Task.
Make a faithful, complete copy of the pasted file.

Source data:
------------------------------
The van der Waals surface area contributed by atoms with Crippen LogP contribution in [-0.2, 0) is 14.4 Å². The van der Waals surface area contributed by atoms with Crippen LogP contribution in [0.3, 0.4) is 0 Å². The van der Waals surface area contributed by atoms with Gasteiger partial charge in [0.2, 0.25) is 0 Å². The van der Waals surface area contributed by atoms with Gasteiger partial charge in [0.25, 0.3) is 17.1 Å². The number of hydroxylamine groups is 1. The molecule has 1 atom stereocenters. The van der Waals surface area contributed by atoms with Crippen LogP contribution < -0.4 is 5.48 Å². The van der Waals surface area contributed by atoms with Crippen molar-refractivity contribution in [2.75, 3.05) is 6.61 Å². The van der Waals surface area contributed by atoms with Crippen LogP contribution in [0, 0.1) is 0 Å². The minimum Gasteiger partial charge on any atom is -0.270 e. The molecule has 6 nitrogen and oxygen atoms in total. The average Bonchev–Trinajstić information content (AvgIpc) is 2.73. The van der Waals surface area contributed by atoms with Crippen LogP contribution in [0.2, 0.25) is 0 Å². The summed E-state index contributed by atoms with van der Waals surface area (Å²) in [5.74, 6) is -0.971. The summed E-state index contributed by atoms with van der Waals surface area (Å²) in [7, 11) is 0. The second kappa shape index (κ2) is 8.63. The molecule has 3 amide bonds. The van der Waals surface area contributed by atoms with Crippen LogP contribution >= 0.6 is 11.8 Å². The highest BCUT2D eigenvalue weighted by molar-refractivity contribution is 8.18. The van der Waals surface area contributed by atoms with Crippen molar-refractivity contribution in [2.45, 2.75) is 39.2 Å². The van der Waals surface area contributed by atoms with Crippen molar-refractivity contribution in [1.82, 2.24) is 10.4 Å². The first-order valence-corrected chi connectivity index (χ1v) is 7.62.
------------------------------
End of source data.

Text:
The van der Waals surface area contributed by atoms with Crippen LogP contribution in [-0.2, 0) is 14.4 Å². The van der Waals surface area contributed by atoms with Crippen LogP contribution in [0.3, 0.4) is 0 Å². The van der Waals surface area contributed by atoms with Gasteiger partial charge in [0.2, 0.25) is 0 Å². The van der Waals surface area contributed by atoms with Gasteiger partial charge in [0.25, 0.3) is 17.1 Å². The number of hydroxylamine groups is 1. The molecule has 1 atom stereocenters. The van der Waals surface area contributed by atoms with Crippen LogP contribution < -0.4 is 5.48 Å². The van der Waals surface area contributed by atoms with Crippen molar-refractivity contribution in [2.75, 3.05) is 6.61 Å². The van der Waals surface area contributed by atoms with Crippen LogP contribution in [0, 0.1) is 0 Å². The minimum Gasteiger partial charge on any atom is -0.270 e. The molecule has 6 nitrogen and oxygen atoms in total. The average Bonchev–Trinajstić information content (AvgIpc) is 2.73. The van der Waals surface area contributed by atoms with Crippen LogP contribution in [0.2, 0.25) is 0 Å². The summed E-state index contributed by atoms with van der Waals surface area (Å²) in [5.74, 6) is -0.971. The summed E-state index contributed by atoms with van der Waals surface area (Å²) in [7, 11) is 0. The second kappa shape index (κ2) is 8.63. The molecule has 3 amide bonds. The van der Waals surface area contributed by atoms with Crippen LogP contribution >= 0.6 is 11.8 Å². The highest BCUT2D eigenvalue weighted by molar-refractivity contribution is 8.18. The van der Waals surface area contributed by atoms with Crippen molar-refractivity contribution in [2.45, 2.75) is 39.2 Å². The van der Waals surface area contributed by atoms with Crippen molar-refractivity contribution in [1.82, 2.24) is 10.4 Å². The first-order valence-corrected chi connectivity index (χ1v) is 7.62.